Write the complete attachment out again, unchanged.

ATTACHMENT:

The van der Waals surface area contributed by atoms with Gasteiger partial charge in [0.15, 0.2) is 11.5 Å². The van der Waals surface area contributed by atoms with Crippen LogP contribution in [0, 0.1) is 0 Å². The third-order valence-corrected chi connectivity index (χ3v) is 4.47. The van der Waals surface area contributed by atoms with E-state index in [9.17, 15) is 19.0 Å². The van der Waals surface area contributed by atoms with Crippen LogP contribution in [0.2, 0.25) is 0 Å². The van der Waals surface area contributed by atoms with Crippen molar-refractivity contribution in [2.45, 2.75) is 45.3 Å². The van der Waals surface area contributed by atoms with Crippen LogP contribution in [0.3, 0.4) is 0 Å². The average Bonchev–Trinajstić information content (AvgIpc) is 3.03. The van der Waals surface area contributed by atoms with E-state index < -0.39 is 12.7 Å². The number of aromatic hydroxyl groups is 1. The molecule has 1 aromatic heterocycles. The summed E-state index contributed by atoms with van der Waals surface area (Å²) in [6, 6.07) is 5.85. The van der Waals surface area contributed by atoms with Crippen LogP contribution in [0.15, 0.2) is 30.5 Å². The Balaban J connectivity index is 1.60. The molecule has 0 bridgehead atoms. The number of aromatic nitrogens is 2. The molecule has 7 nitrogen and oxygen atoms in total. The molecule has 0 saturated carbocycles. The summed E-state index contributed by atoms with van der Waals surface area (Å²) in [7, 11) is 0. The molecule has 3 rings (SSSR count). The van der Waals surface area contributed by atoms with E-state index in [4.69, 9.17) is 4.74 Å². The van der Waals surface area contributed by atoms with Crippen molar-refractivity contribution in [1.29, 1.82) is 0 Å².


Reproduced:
The van der Waals surface area contributed by atoms with Gasteiger partial charge in [0.15, 0.2) is 11.5 Å². The van der Waals surface area contributed by atoms with Crippen LogP contribution in [0, 0.1) is 0 Å². The third-order valence-corrected chi connectivity index (χ3v) is 4.47. The van der Waals surface area contributed by atoms with E-state index in [9.17, 15) is 19.0 Å². The van der Waals surface area contributed by atoms with Crippen LogP contribution in [0.2, 0.25) is 0 Å². The van der Waals surface area contributed by atoms with Crippen molar-refractivity contribution in [2.45, 2.75) is 45.3 Å². The van der Waals surface area contributed by atoms with Crippen LogP contribution in [0.3, 0.4) is 0 Å². The average Bonchev–Trinajstić information content (AvgIpc) is 3.03. The van der Waals surface area contributed by atoms with E-state index < -0.39 is 12.7 Å². The number of aromatic hydroxyl groups is 1. The molecule has 1 aromatic heterocycles. The summed E-state index contributed by atoms with van der Waals surface area (Å²) in [6, 6.07) is 5.85. The van der Waals surface area contributed by atoms with Crippen LogP contribution in [0.15, 0.2) is 30.5 Å². The Balaban J connectivity index is 1.60. The molecule has 0 bridgehead atoms. The number of aromatic nitrogens is 2. The molecule has 7 nitrogen and oxygen atoms in total. The molecule has 0 saturated carbocycles. The summed E-state index contributed by atoms with van der Waals surface area (Å²) in [7, 11) is 0. The molecule has 3 rings (SSSR count). The van der Waals surface area contributed by atoms with E-state index in [4.69, 9.17) is 4.74 Å². The van der Waals surface area contributed by atoms with Crippen molar-refractivity contribution in [1.29, 1.82) is 0 Å².